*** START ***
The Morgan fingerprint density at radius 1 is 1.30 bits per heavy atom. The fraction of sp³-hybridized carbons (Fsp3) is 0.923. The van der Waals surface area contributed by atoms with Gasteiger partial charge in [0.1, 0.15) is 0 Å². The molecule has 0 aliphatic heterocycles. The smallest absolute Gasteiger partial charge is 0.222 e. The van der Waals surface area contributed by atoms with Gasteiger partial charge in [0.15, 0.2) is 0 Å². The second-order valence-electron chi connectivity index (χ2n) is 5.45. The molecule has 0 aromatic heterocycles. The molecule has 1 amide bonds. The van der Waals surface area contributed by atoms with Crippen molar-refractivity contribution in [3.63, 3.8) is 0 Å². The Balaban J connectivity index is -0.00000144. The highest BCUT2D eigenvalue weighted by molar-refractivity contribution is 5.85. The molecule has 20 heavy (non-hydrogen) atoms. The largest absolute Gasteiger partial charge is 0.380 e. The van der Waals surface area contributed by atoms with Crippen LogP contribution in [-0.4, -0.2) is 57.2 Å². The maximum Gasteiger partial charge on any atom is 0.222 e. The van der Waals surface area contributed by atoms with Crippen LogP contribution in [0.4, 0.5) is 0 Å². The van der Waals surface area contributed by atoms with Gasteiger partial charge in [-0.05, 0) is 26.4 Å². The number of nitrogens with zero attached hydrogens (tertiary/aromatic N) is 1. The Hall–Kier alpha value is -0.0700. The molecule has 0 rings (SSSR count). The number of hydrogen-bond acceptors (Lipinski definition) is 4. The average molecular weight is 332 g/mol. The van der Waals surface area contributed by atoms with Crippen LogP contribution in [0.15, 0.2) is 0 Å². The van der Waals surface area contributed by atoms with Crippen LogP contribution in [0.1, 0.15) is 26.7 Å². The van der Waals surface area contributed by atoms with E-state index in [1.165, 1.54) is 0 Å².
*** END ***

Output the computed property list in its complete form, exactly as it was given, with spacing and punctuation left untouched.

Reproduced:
The Morgan fingerprint density at radius 1 is 1.30 bits per heavy atom. The fraction of sp³-hybridized carbons (Fsp3) is 0.923. The van der Waals surface area contributed by atoms with Gasteiger partial charge in [0.1, 0.15) is 0 Å². The molecule has 0 aliphatic heterocycles. The smallest absolute Gasteiger partial charge is 0.222 e. The van der Waals surface area contributed by atoms with Gasteiger partial charge in [0.15, 0.2) is 0 Å². The second-order valence-electron chi connectivity index (χ2n) is 5.45. The molecule has 0 aromatic heterocycles. The molecule has 1 amide bonds. The van der Waals surface area contributed by atoms with Crippen molar-refractivity contribution in [3.63, 3.8) is 0 Å². The Balaban J connectivity index is -0.00000144. The highest BCUT2D eigenvalue weighted by molar-refractivity contribution is 5.85. The molecule has 20 heavy (non-hydrogen) atoms. The largest absolute Gasteiger partial charge is 0.380 e. The van der Waals surface area contributed by atoms with Crippen LogP contribution in [-0.4, -0.2) is 57.2 Å². The maximum Gasteiger partial charge on any atom is 0.222 e. The van der Waals surface area contributed by atoms with Crippen LogP contribution in [0.4, 0.5) is 0 Å². The van der Waals surface area contributed by atoms with Gasteiger partial charge in [-0.05, 0) is 26.4 Å². The number of nitrogens with zero attached hydrogens (tertiary/aromatic N) is 1. The Hall–Kier alpha value is -0.0700. The molecule has 0 rings (SSSR count). The number of hydrogen-bond acceptors (Lipinski definition) is 4. The average molecular weight is 332 g/mol. The van der Waals surface area contributed by atoms with Crippen LogP contribution in [0.15, 0.2) is 0 Å². The van der Waals surface area contributed by atoms with Crippen LogP contribution in [0.1, 0.15) is 26.7 Å². The van der Waals surface area contributed by atoms with E-state index in [1.165, 1.54) is 0 Å².